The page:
A few years ago, an innovative elephant conservation project was initiated in Subankhata, in Chirang Ripu Elephant Reserve in the eastern part of Manas National Park. This region had witnessed several tragic incidents which resulted in the loss of human lives and the subsequent retaliatory elephant killing.

The overall goal of the project was the long term protection and the survival of the Asian elephant in the Reserve, through encouragement and strengthening the capacity of local grassroots level NGOs and local communities in the restoration of degraded habitat, mitigation of Human Elephant Conflict (HEC) and support of alternative livelihoods.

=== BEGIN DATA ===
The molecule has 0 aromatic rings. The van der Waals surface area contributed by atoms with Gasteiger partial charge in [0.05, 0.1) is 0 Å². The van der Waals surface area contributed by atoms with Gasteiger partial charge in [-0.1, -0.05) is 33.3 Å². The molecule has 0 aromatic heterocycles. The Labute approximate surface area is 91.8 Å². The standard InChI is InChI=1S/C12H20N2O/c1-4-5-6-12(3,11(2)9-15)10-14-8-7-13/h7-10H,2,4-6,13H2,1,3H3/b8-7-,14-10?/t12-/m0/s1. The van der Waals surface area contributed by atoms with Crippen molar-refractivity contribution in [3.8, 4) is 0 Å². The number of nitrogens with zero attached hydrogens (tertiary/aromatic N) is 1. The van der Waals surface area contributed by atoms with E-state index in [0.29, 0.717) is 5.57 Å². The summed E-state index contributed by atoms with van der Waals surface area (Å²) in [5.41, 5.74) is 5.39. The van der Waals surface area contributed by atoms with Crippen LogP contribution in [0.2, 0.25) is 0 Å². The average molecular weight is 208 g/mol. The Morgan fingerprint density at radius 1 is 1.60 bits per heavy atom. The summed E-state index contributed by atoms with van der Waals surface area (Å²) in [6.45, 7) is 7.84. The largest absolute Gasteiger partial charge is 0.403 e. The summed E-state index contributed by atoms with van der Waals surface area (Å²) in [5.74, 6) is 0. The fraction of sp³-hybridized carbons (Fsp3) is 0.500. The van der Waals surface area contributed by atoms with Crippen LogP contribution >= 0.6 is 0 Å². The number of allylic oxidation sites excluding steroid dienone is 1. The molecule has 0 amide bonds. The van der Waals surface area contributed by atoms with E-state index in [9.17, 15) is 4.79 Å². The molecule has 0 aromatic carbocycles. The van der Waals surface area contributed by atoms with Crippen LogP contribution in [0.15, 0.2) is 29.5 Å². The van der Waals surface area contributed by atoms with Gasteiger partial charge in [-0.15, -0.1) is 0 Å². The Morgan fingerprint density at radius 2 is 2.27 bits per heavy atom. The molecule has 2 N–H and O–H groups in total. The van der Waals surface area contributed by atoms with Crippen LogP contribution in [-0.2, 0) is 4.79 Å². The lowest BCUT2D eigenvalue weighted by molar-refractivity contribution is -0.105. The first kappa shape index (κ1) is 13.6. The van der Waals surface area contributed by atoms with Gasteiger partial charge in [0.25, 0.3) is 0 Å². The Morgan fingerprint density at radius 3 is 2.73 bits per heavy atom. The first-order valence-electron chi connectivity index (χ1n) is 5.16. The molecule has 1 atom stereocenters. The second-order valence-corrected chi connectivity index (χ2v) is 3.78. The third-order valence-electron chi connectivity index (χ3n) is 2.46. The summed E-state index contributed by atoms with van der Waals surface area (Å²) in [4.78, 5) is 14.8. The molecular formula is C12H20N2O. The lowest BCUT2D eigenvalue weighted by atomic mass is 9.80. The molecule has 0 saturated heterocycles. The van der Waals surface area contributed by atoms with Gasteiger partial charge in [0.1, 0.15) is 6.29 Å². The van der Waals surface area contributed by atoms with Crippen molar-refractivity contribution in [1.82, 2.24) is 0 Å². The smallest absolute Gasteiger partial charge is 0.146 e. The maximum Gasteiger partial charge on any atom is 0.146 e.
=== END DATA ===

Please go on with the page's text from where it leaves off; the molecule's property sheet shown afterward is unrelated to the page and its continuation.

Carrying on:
The major challenge in this project was undoubtedly the involvement of the villagers in conservation, helping them to understand the direct link between conservation and the development of their communities from which they can highly benefit. But this can only happen through capacity building and immediate attainment of direct benefits. One of these benefits was the installation of a 14 km community based electric fencing which protects the villagers, their properties and crops from elephant intrusion. The installation of the electric fence appears to be very effective in keeping the elephants away. Since then, no major incidents were reported and the villagers are now sleeping safely and peacefully.

 Installation of a 14 km community based electric fencing to protect the villages from elephant intrusion

Installation of a 14 km community based electric fencing to protect the villages from elephant intrusion